Why Do I Have a Clogged Sewer Line?
Does your drain keep on clogging?
Every homeowner has, at some point, dealt with a clogged sewer line. Ever wondered why sewer lines get clogged? All of your homeâ€™s drains, pipes, and plumbing fixtures are hooked up to the main sewer which is located outside your house.
Between improper use of these drains, fixtures, pipes, and many other external factors, the main sewer line can take a beating and wear down over time.
Eventually, it can get clogged or damaged to the point of needing serious repair services or replacement. These clogs, if not addressed, can cause corrosion, flooding, and even sewage backups in severe cases.
By recognizing the causes of clogged sewer lines, you can prevent clogging and costly repairs to your plumbing system. Here are the four main causes of household clogs.
One of the most problematic sewer lines clogs results from leaking pipes that misdirect the sewage into the ground around your property instead of the sewerage system.
When sewer pipes are raptured, the sewage wonâ€™t be able to drain into the sewerage system, which leads to frequent backups. Common causes of pipe damage include:
- Corrosion, which causes the pipe to break
- Rupture due to increased traffic on the ground above. This can result from the use of earth-moving equipment above the sewer lines
- Leaking joints
Broken pipes can allow soil or silt into the sewer line, causing the sediment to clog the pipes. If you suspect a broken pipe, call a professional plumbing service immediately. At Doctor Drips, we can inspect the pipes using a sewer inspection camera to ensure all your pipes are in good working condition.
When drain pipes get old, they develop cracks and can easily collapse. This can lead to serious sewer problems, including sewage backups.
If your sewer pipes are old, itâ€™s advisable to replace them as soon as possible to avoid such problems. This not only prevents sewer clogging but also makes the sewer lines more efficient.
If you arenâ€™t sure how old your sewer pipes are, consider the age of your home. Sewer lines are designed to last for at least 50 years. So, if you inherited family property, the sewer pipes could be on their last breath.
Grease, fats, and oil are common causes of sewer drain clogs.
Many people pour these substances down their kitchen drain each day, unknowingly to them that they can cause household clogs.
Hot water, indeed, does help to remove the grease and oil from the faucet. However, it does more than remove these substances. When the hot water cools, typically around 25 feet down the sewer line, the oil and grease harden, leading to sewer line clogs.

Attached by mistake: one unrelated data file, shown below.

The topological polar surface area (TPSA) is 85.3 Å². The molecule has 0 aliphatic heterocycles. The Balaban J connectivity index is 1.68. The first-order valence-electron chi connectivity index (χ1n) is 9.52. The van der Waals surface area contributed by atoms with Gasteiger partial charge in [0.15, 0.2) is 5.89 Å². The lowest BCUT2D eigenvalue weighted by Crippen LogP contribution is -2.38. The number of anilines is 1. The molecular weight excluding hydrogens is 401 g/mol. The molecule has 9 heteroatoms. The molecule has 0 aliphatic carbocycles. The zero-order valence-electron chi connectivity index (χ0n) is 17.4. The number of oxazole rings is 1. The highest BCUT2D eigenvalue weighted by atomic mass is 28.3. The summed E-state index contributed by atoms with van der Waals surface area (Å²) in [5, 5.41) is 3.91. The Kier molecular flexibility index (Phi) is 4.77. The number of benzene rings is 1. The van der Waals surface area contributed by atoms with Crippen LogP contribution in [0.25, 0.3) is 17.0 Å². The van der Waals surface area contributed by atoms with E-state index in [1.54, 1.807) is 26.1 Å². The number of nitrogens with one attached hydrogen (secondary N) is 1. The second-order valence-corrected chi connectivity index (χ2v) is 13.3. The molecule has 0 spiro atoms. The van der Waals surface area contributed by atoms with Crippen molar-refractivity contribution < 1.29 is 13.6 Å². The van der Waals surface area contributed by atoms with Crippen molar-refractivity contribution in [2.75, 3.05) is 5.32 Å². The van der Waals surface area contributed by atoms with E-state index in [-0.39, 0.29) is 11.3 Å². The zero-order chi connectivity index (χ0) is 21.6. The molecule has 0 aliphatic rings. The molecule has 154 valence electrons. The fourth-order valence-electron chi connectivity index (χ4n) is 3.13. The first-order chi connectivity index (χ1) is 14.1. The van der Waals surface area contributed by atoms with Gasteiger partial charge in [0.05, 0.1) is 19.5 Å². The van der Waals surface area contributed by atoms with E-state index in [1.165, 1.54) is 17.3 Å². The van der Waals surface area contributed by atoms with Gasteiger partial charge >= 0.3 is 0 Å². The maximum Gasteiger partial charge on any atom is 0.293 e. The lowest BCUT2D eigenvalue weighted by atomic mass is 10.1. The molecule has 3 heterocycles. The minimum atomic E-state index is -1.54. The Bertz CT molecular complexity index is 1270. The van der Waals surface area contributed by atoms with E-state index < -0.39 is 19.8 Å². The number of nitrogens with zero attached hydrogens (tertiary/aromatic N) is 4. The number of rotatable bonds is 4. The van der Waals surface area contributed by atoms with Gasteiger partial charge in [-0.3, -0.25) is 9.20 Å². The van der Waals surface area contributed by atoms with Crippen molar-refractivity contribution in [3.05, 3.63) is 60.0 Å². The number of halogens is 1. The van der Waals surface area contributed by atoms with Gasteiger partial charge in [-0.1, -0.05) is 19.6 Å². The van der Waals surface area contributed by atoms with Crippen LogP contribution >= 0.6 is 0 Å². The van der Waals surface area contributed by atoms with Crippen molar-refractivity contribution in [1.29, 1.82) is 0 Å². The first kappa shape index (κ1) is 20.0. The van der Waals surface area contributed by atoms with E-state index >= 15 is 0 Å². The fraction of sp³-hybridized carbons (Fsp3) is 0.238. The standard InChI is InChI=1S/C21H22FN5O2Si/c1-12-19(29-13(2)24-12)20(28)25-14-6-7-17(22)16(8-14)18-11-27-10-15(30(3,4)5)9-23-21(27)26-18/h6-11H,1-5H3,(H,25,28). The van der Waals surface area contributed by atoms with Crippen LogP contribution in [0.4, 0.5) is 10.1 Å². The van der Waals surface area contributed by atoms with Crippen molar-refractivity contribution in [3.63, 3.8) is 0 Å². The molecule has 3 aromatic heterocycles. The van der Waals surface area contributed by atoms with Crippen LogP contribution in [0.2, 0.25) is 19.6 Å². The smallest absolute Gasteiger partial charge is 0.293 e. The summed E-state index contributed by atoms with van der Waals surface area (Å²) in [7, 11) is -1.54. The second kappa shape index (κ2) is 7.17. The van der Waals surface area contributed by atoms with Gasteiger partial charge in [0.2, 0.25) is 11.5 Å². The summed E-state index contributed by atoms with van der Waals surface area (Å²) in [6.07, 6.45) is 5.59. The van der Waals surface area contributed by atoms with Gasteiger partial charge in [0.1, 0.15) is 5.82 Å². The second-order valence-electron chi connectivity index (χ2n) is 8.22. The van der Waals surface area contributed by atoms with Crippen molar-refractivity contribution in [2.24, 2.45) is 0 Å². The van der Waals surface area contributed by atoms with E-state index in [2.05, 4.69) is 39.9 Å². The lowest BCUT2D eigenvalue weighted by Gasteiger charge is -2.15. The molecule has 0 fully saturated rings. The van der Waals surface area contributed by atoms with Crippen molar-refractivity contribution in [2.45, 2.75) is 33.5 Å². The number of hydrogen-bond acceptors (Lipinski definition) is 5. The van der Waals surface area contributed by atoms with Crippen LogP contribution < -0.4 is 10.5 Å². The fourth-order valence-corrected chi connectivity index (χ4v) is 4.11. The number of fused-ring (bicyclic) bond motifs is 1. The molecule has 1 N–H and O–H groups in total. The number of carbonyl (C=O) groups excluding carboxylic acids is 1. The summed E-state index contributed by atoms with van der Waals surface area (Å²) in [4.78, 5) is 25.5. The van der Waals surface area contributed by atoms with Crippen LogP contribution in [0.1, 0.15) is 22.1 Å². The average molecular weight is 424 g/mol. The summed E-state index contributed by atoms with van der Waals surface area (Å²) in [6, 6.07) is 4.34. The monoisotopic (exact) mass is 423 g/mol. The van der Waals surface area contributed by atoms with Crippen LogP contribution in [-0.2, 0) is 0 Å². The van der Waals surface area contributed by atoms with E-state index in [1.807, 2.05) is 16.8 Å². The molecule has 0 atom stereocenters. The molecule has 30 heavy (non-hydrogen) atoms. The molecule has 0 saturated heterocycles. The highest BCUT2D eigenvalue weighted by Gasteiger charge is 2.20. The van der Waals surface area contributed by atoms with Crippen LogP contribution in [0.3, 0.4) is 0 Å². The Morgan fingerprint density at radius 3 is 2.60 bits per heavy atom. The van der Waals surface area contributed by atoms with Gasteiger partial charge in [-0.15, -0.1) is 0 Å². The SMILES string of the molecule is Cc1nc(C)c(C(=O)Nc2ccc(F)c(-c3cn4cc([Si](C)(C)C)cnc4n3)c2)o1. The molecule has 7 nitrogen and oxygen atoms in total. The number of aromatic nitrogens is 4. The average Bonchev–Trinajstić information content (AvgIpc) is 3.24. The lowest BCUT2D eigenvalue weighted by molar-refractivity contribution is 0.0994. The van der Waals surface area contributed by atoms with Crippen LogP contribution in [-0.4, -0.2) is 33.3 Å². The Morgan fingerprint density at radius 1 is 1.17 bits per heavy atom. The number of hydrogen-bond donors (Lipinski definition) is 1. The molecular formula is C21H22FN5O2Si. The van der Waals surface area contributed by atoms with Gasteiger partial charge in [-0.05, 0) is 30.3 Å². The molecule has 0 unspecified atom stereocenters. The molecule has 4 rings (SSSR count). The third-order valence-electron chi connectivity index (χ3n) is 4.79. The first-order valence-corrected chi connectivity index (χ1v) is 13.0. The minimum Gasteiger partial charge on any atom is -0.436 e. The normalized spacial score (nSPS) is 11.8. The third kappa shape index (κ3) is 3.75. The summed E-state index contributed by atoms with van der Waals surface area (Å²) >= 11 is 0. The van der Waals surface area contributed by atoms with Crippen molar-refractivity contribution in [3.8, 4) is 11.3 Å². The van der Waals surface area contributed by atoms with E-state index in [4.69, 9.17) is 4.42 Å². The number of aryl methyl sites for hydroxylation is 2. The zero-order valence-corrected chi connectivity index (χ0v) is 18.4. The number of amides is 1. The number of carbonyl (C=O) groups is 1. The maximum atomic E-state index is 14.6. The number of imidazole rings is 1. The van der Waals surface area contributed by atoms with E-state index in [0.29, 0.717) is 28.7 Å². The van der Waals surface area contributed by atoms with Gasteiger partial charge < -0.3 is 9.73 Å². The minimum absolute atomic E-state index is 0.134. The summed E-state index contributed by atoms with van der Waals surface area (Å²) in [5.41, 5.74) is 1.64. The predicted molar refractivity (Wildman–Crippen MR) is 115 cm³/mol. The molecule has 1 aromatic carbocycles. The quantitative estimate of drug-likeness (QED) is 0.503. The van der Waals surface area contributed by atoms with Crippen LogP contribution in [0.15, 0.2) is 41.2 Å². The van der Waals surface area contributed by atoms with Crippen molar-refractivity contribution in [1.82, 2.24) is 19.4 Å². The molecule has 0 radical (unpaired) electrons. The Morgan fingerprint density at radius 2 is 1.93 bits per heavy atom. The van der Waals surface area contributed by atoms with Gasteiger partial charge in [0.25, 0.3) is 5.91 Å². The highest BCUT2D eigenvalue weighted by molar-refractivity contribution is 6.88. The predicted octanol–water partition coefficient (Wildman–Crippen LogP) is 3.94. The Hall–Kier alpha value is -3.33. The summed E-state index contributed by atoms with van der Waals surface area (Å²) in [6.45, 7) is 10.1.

Other substances, such as coffee grindings, coagulate with the grease, compounding the problem, so they should also go to the bin. This problem can be prevented by ensuring that oil, grease, and fatty substances are not flushed into the drains.
One of the main culprits of pipe clogging is debris. Many people are unaware of the consequences of flushing foreign items down the toilet.
While all sorts of debris and foreign objects find their way into the sewer each day, the most common culprits of blocked drains are.
- Diapers and flushable wipes
- Cat litter
- Menstrual pads and sanitary napkins
- Cotton balls
- Childrenâ€™s toys
- Paper towels
Once flushed into the toilet, these items start building up within the main sewer.
To prevent clogging and sewage backups, these items need to be thrown into the trash. Treating your toilet as a trashcan will only lead to sewer clogging issues. If the damage has already been done, our team at Doctor Drips can help identify the cause and fix the problem.
If youâ€™re experiencing sewer clogging issues or simply looking for a plumber in Nashville, call Doctor Drips at (615) 970-0047. We provide sewer pipe cleaning services for residential and commercial properties in Nashville.
Our skilled technicians are ready to help you with your plumbing issues, no matter how big there are.
The team at Doctor Drips is available round the clock for sewer clogging and other plumbing services in Nashville.